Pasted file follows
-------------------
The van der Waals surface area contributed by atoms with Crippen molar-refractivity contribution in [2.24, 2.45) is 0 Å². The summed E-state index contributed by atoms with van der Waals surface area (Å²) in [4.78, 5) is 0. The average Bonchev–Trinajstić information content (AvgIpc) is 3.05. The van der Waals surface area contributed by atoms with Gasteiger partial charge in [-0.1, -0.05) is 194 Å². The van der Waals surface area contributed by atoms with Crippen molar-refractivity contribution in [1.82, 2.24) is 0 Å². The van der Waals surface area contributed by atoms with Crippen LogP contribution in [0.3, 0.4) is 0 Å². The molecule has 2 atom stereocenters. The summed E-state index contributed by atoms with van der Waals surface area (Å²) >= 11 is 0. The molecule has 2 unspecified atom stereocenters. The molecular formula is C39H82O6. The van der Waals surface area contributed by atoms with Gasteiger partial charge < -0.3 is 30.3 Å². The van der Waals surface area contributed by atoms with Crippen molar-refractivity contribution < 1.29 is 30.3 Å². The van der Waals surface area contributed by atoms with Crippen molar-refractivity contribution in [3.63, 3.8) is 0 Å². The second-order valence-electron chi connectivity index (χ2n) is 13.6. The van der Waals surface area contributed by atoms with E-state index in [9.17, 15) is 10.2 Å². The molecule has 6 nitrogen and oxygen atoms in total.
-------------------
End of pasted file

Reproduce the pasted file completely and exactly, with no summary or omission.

The van der Waals surface area contributed by atoms with Crippen molar-refractivity contribution in [2.24, 2.45) is 0 Å². The summed E-state index contributed by atoms with van der Waals surface area (Å²) in [4.78, 5) is 0. The average Bonchev–Trinajstić information content (AvgIpc) is 3.05. The van der Waals surface area contributed by atoms with Gasteiger partial charge in [-0.1, -0.05) is 194 Å². The van der Waals surface area contributed by atoms with Crippen molar-refractivity contribution in [1.82, 2.24) is 0 Å². The van der Waals surface area contributed by atoms with Crippen LogP contribution in [0.3, 0.4) is 0 Å². The molecule has 2 atom stereocenters. The summed E-state index contributed by atoms with van der Waals surface area (Å²) >= 11 is 0. The molecule has 2 unspecified atom stereocenters. The molecular formula is C39H82O6. The van der Waals surface area contributed by atoms with Gasteiger partial charge < -0.3 is 30.3 Å². The van der Waals surface area contributed by atoms with Crippen molar-refractivity contribution < 1.29 is 30.3 Å². The van der Waals surface area contributed by atoms with Crippen molar-refractivity contribution in [3.63, 3.8) is 0 Å². The second-order valence-electron chi connectivity index (χ2n) is 13.6. The van der Waals surface area contributed by atoms with E-state index in [9.17, 15) is 10.2 Å². The molecule has 6 nitrogen and oxygen atoms in total.